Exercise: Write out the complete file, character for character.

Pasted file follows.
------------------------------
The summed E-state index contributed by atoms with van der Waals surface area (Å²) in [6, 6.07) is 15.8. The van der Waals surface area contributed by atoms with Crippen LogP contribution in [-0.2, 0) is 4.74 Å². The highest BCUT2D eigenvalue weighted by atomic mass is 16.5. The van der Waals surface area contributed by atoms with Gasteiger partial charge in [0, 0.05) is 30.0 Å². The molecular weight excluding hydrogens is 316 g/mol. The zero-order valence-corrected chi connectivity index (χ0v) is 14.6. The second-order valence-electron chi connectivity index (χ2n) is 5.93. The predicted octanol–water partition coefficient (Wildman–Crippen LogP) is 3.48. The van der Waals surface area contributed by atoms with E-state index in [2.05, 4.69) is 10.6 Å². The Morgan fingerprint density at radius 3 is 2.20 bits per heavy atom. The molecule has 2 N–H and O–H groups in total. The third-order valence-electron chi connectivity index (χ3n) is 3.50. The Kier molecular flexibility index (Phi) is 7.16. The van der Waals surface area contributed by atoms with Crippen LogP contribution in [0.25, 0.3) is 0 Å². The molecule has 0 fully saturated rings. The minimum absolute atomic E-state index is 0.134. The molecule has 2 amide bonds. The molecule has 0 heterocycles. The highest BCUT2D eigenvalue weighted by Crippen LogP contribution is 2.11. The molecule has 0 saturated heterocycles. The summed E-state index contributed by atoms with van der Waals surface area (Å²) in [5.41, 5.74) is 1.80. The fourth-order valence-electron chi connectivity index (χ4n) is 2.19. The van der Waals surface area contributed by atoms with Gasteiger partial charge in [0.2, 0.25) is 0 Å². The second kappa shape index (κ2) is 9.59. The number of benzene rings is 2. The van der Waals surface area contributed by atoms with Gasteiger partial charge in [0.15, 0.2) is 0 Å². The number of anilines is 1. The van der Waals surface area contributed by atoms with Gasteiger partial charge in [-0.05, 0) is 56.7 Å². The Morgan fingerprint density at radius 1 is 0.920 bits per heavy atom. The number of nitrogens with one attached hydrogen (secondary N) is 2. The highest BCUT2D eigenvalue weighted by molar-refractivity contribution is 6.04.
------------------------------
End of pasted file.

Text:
The summed E-state index contributed by atoms with van der Waals surface area (Å²) in [6, 6.07) is 15.8. The van der Waals surface area contributed by atoms with Crippen LogP contribution in [-0.2, 0) is 4.74 Å². The highest BCUT2D eigenvalue weighted by atomic mass is 16.5. The van der Waals surface area contributed by atoms with Gasteiger partial charge in [0, 0.05) is 30.0 Å². The molecular weight excluding hydrogens is 316 g/mol. The zero-order valence-corrected chi connectivity index (χ0v) is 14.6. The second-order valence-electron chi connectivity index (χ2n) is 5.93. The predicted octanol–water partition coefficient (Wildman–Crippen LogP) is 3.48. The van der Waals surface area contributed by atoms with E-state index in [2.05, 4.69) is 10.6 Å². The Morgan fingerprint density at radius 3 is 2.20 bits per heavy atom. The molecule has 2 N–H and O–H groups in total. The third-order valence-electron chi connectivity index (χ3n) is 3.50. The Kier molecular flexibility index (Phi) is 7.16. The van der Waals surface area contributed by atoms with Crippen LogP contribution in [0.25, 0.3) is 0 Å². The molecule has 0 fully saturated rings. The minimum absolute atomic E-state index is 0.134. The molecule has 2 amide bonds. The molecule has 0 heterocycles. The highest BCUT2D eigenvalue weighted by Crippen LogP contribution is 2.11. The molecule has 0 saturated heterocycles. The summed E-state index contributed by atoms with van der Waals surface area (Å²) in [5.41, 5.74) is 1.80. The fourth-order valence-electron chi connectivity index (χ4n) is 2.19. The van der Waals surface area contributed by atoms with Gasteiger partial charge in [0.2, 0.25) is 0 Å². The second kappa shape index (κ2) is 9.59. The number of benzene rings is 2. The van der Waals surface area contributed by atoms with Gasteiger partial charge in [0.15, 0.2) is 0 Å². The number of anilines is 1. The van der Waals surface area contributed by atoms with Gasteiger partial charge in [-0.05, 0) is 56.7 Å². The Morgan fingerprint density at radius 1 is 0.920 bits per heavy atom. The number of nitrogens with one attached hydrogen (secondary N) is 2. The highest BCUT2D eigenvalue weighted by molar-refractivity contribution is 6.04.